After a thorough inspection, the problem seemed to be that two PA transistors had blown and so using Don Wilhelm's advice to purchase the K2PAKIT from Elecraft - (that kit has matched PA transistors plus replacements for Q11 and Q13 both PA2222a), I set to work removing the suspect parts.
Q11 and one of the PA transistors had definitely blown big style and no wonder there was a bang from rig when I tried to transmit. I couldn't see any other issue and I would double check when putting everything back together a by simple series of voltage tests.
Q11 blown to smithereens!
The blown PA Transistor (the one on the right!)
After a good clean up I carefully read Don's excellent instructions.
"Install Q11 and Q13 first, then check the voltage at the base solder pads for Q7 and Q8. It must be zero during receive. Then do a TUNE and measure the PA transistor base solder pad voltage. If it is not in the range of 0.60 to 0.64 volts, investigate the resistors in the Q11/Q13 circuit. Only after those checks should you install Q7 and Q8. That should get the base K2 working".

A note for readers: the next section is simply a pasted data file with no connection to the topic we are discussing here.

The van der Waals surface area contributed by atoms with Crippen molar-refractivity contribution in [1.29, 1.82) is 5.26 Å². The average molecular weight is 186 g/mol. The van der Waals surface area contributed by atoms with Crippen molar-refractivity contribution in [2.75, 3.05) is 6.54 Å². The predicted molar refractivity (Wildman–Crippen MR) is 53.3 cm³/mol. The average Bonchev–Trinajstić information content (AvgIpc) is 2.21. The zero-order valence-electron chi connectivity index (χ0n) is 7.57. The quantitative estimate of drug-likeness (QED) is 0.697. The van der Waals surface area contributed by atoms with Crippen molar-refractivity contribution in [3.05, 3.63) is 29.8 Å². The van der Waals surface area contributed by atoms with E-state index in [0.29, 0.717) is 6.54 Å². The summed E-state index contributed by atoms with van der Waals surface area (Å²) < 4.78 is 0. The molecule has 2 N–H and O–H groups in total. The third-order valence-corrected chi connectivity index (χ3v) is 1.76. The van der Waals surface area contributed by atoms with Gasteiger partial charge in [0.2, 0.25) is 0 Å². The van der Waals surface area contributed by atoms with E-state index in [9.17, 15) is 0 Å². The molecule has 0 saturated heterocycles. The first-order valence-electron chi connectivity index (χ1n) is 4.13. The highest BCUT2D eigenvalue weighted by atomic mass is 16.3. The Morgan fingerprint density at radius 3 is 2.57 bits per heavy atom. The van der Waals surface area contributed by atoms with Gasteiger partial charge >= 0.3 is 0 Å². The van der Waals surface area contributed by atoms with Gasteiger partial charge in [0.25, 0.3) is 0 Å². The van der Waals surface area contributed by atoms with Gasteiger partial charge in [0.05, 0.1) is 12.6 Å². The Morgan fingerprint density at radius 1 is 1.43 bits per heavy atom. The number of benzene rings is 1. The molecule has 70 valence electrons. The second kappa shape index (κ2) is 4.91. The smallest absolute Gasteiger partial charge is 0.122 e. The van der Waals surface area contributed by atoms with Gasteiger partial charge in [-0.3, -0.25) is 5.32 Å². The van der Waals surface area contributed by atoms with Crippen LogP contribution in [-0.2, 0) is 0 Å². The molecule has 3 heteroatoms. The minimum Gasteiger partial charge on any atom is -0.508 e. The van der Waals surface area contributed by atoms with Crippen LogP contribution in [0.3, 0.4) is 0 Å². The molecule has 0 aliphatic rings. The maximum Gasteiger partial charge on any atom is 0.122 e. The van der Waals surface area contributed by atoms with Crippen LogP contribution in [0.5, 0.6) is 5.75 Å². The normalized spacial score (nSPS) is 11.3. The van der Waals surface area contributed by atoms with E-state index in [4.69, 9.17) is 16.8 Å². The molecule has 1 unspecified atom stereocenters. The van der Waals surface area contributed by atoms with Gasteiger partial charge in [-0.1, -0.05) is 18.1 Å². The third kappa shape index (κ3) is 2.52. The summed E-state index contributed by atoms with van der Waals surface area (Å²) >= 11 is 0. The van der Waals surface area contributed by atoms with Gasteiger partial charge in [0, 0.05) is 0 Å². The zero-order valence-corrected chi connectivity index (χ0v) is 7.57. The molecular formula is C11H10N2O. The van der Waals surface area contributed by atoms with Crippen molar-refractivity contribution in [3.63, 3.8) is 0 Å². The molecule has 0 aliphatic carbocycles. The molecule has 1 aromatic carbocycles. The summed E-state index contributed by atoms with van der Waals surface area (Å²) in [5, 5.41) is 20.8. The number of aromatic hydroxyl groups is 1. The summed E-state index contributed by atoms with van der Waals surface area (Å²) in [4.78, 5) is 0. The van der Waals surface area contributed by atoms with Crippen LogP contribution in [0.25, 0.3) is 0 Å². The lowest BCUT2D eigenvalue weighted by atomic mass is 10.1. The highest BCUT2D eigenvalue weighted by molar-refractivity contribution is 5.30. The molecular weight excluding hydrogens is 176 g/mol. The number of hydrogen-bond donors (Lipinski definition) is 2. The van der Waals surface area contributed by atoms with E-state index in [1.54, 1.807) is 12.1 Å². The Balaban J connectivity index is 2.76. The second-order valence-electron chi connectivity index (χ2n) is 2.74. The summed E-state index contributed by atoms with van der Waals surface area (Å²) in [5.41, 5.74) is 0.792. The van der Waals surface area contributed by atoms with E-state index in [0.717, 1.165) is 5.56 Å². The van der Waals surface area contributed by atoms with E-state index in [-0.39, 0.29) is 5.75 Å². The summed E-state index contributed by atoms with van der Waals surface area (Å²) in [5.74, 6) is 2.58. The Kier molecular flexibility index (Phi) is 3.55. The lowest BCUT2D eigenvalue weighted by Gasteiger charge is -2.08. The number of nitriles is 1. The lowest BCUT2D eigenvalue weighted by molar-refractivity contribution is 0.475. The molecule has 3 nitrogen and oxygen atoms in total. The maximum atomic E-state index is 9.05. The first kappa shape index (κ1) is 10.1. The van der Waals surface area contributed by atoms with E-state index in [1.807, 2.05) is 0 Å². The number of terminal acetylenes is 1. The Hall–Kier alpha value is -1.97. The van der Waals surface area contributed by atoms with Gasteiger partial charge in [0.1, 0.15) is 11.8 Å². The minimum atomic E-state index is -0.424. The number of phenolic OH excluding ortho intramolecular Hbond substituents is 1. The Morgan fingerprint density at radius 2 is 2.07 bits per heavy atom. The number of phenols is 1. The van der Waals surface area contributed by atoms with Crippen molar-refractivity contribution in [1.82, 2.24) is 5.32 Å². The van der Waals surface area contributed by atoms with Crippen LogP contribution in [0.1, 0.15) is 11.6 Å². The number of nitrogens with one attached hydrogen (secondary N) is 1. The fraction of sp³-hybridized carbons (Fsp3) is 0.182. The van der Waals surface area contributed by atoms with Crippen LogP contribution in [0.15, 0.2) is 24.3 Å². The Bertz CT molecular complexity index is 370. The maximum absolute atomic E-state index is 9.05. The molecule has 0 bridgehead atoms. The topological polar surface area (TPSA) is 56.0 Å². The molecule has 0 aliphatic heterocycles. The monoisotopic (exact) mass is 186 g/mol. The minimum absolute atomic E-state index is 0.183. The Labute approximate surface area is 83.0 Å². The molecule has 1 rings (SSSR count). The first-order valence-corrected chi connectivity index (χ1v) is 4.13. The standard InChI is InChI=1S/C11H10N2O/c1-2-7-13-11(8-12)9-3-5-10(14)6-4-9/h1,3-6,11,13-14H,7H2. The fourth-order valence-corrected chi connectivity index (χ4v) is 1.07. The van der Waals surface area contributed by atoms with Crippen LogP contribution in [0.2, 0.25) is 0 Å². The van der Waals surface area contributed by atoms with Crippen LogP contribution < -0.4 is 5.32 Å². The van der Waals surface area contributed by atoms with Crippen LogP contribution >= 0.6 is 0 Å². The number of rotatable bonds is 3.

The K2PAKIT finally arrived from Elecraft and I could begin the repair. Removing the old parts proved difficult to say the least, patients and a steady hand is required using the copper flex to remove the old solder. I used an old needle to make sure the holes in the circuit board were back to their correct size, (a little tip I picked a long time ago!) finally without damaging the circuit board I managed to remove all suspect parts. Replacing them was just a case of referring from the manual to make sure everything was correctly placed.
You can see where the PA transistors should go right in the centre of the picture, 3 holes in a row,
Unfortunately one of the smaller transistors (Q13) got damaged so I had to replace, which took another few days to order. But finally with much perseverance I got there in the end and after reading up in the manual and following Don's instructions to the letter, everything fitted back together. A quick test with a multi meter all looked good and I switched on, it was working perfectly.
I'm going to keep it as a QRP without the 100 watts, I hardly ever used more than 10 watts anyway so I might as well keep it as the original QRP Rig!